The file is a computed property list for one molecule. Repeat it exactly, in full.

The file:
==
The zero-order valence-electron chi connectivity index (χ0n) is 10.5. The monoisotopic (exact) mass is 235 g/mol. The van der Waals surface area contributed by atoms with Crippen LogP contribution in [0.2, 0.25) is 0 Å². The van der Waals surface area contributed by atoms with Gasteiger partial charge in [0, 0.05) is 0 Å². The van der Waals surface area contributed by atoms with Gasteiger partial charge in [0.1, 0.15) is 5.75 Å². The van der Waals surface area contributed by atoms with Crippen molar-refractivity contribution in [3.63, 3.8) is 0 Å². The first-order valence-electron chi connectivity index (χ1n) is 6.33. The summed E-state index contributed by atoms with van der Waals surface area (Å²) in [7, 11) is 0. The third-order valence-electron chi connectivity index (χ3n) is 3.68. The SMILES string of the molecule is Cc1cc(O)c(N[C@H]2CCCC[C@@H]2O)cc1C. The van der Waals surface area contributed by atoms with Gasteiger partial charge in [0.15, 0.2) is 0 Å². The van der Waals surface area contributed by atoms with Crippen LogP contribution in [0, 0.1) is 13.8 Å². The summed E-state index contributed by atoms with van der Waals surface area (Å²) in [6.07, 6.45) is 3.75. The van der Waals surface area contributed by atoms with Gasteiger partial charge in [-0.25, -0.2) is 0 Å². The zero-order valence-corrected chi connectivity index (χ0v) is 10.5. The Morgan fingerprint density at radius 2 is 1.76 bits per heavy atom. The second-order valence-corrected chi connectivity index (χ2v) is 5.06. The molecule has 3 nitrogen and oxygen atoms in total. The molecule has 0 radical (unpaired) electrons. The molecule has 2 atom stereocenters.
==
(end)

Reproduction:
The zero-order valence-electron chi connectivity index (χ0n) is 10.5. The monoisotopic (exact) mass is 235 g/mol. The van der Waals surface area contributed by atoms with Crippen LogP contribution in [0.2, 0.25) is 0 Å². The van der Waals surface area contributed by atoms with Gasteiger partial charge in [0, 0.05) is 0 Å². The van der Waals surface area contributed by atoms with Gasteiger partial charge in [0.1, 0.15) is 5.75 Å². The van der Waals surface area contributed by atoms with Crippen molar-refractivity contribution in [3.63, 3.8) is 0 Å². The first-order valence-electron chi connectivity index (χ1n) is 6.33. The summed E-state index contributed by atoms with van der Waals surface area (Å²) in [7, 11) is 0. The third-order valence-electron chi connectivity index (χ3n) is 3.68. The SMILES string of the molecule is Cc1cc(O)c(N[C@H]2CCCC[C@@H]2O)cc1C. The van der Waals surface area contributed by atoms with Gasteiger partial charge in [0.15, 0.2) is 0 Å². The van der Waals surface area contributed by atoms with Crippen LogP contribution in [0, 0.1) is 13.8 Å². The summed E-state index contributed by atoms with van der Waals surface area (Å²) in [6.07, 6.45) is 3.75. The van der Waals surface area contributed by atoms with Gasteiger partial charge in [-0.25, -0.2) is 0 Å². The zero-order valence-corrected chi connectivity index (χ0v) is 10.5. The Morgan fingerprint density at radius 2 is 1.76 bits per heavy atom. The second-order valence-corrected chi connectivity index (χ2v) is 5.06. The molecule has 3 nitrogen and oxygen atoms in total. The molecule has 0 radical (unpaired) electrons. The molecule has 2 atom stereocenters.